Tuesday, August 24, 2010

Tyler Teaser Tuesday

now reading: John Tyler: Champion of the Old South by Oliver Chitwood

Welcome to Teaser Tuesday, a blog meme from Should Be Reading via Maybe Tomorrow. How to play along:

1. Grab your current read
2. Open to a random page
3. Share two(2) “teaser” sentences from somewhere on that page
4. BE CAREFUL NOT TO INCLUDE SPOILERS! (You don’t want to ruin the book for others!)
5. Share the title & author, too, so that other participants can add the book to their to-be-read lists if they like your teasers.

I think most people who do this are reading fiction, and most of those genre fiction. Such is the book blogging world. I, however, am reading a biography.

"He was allowed to remain in private life for only a short time, however, as he was again elected (1838) to the Virginia House of Delegates. This time he went as the representative of a district of which Williamsburg was the center." -p. 152

Join the fun in the comments, or on your own blog - and share a link!

Thursday, August 19, 2010

MFK Fishing for Meaning

now finished:
The Gastronomical Me by MFK Fisher
The Left Hand of Darkness by Ursula Le Guin
Lonely Planet Chicago City Guide

I've been doing a little reading! I like getting the Lonely Planet guide upon moving to a new city. Lonely Planet rules, and I like exploring, so it's perfect. In fact, I recommend getting the Lonely Planet guide to your city/state/province/island/country even if you've lived there for years. You will learn and discover new things, and it's fun to consider a new perspective on your home.

For my take on Ursula's feminist sci-fi classic, I steer you here:
Book Review: The Left Hand of Darkness

Now, onto this MFK Fisher business. No, I haven't undergone a personality transplant. No, it wasn't a dare. I actually read a book from the Food Literature section because it was chosen by my Women's Classics Book Group. Yes, I felt a little dread, because I'm not really a fan of reading/talking/listening/watching about food. It's the one section from my Borders days in which I was never tempted to buy the books I was shelving. (Well, that and maybe Romance novels.) When The Splendid Table comes on the public radio station, it quite literally makes me cringe. I hate it the same way I hated being dragged to three hours of church as an adolescent. Yes, there is information somewhere in the speaker's words that could be useful to me, and even interesting to ponder. But the last thing I want is to be a captive audience, sifting through all the boring jabber looking for something beneficial that I could just as easily philosophize about on my own.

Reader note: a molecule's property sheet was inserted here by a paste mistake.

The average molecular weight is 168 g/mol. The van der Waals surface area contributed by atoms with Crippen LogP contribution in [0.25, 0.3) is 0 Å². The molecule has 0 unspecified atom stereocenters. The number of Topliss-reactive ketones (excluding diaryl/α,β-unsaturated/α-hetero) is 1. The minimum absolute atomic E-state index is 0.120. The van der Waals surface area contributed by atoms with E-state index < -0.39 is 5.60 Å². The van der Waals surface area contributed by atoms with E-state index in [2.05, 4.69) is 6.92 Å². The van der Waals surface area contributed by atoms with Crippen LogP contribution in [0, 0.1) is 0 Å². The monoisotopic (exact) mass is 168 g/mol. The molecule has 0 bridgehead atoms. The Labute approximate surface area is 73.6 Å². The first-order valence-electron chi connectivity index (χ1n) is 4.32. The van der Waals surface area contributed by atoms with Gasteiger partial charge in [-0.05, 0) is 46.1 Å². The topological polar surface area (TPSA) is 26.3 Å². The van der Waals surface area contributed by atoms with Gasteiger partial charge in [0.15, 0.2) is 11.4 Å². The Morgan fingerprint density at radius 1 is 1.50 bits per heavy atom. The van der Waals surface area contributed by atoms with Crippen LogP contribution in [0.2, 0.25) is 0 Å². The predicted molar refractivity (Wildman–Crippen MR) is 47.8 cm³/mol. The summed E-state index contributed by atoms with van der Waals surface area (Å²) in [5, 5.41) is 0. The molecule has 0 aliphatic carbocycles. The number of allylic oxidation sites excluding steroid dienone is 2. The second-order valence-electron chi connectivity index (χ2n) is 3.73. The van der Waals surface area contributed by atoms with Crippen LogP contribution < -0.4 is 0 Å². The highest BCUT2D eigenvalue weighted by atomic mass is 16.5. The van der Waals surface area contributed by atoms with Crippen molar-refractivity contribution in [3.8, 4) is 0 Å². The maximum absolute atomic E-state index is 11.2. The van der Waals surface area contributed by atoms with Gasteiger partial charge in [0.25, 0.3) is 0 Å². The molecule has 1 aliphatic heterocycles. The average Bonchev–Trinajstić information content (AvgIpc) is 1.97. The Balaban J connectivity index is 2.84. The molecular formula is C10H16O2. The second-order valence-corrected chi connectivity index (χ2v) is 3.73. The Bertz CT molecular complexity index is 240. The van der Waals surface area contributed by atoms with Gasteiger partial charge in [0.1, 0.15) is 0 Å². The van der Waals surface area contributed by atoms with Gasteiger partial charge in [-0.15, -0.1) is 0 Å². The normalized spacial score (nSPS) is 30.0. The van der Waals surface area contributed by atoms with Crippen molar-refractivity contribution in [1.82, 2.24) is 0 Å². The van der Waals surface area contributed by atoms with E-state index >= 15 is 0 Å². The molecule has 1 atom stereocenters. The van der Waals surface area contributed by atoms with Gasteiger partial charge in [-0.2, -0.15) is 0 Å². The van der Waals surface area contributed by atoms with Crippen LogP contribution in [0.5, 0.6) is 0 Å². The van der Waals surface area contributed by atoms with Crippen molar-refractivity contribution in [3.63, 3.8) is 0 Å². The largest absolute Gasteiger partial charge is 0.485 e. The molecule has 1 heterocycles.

For some reason, people fall all over themselves these days talking about how much they love to cook, watch the Food Network, and even shop for groceries. That last bit is due to the whole green living/farmers' market trend, or as I like to think of it, the we-made-fun-of-you-throughout-the-80s-and-90s-for-being-a-hippie-environmentalist-but-now-it's-suddenly-cool-to-give-a-shit-about-the-Earth movement. I adore fresh fruit and canvas grocery bags as much as the next person, probably more so (I'm the girl who's been trying to make you reduce, reuse, and recycle since 1987 - remember me?), but no, I do not need to read eight thousand articles about how you've "discovered" rutabaga. And no, I don't want a copy of your recipe. It bores me to tears. I cannot tell you how delighted I was by Annette Bening's restaurant table rant in The Kids Are All Right about all the self-righteous heirloom tomato talk.

I am digressing, but I am also honing in on my point. I think one thing that bugs me about all the "foodies," apart from the word "foodie" itself, which I think is retarded, is how impressed they are with themselves. Maybe that's why I like The Next Food Network Star, out of all the shows on that channel: the competitors are fighting hard to prove themselves, not resting on their self-made laurels because they chopped some vegetables this morning. The point is that I started reading this MFK Fisher book expecting to be unimpressed, and I was really happy to see that 1.)it was not entirely about food and 2.)she had some insightful, well-written passages about seriously cool life moments. But then it got really weird. I'm talking off-the-charts "what just happened?" weird.

So The Gastronomical Me leaves you shaking your head a little. I mean, did she even have an editor? Every book needs an editor. Every book. Not just to copy edit spelling and grammar, or trim 500 wordy pages down to 200, or whatever, but for theme and overall cohesiveness. Editors are misunderstood and they are totally necessary. And I'm really not sure this book had one.

The stories start in MFK's childhood (her name is Mary Frances Kennedy, and yet she's not Catholic? Figure that one out) and go through boarding school to life in France and then a trip to Mexico, from Prohibition into World War II, and through a husband and a lover who dies. And yet you really don't ever learn about her or understand what is happening in her personal life. That's why I say it's not well done.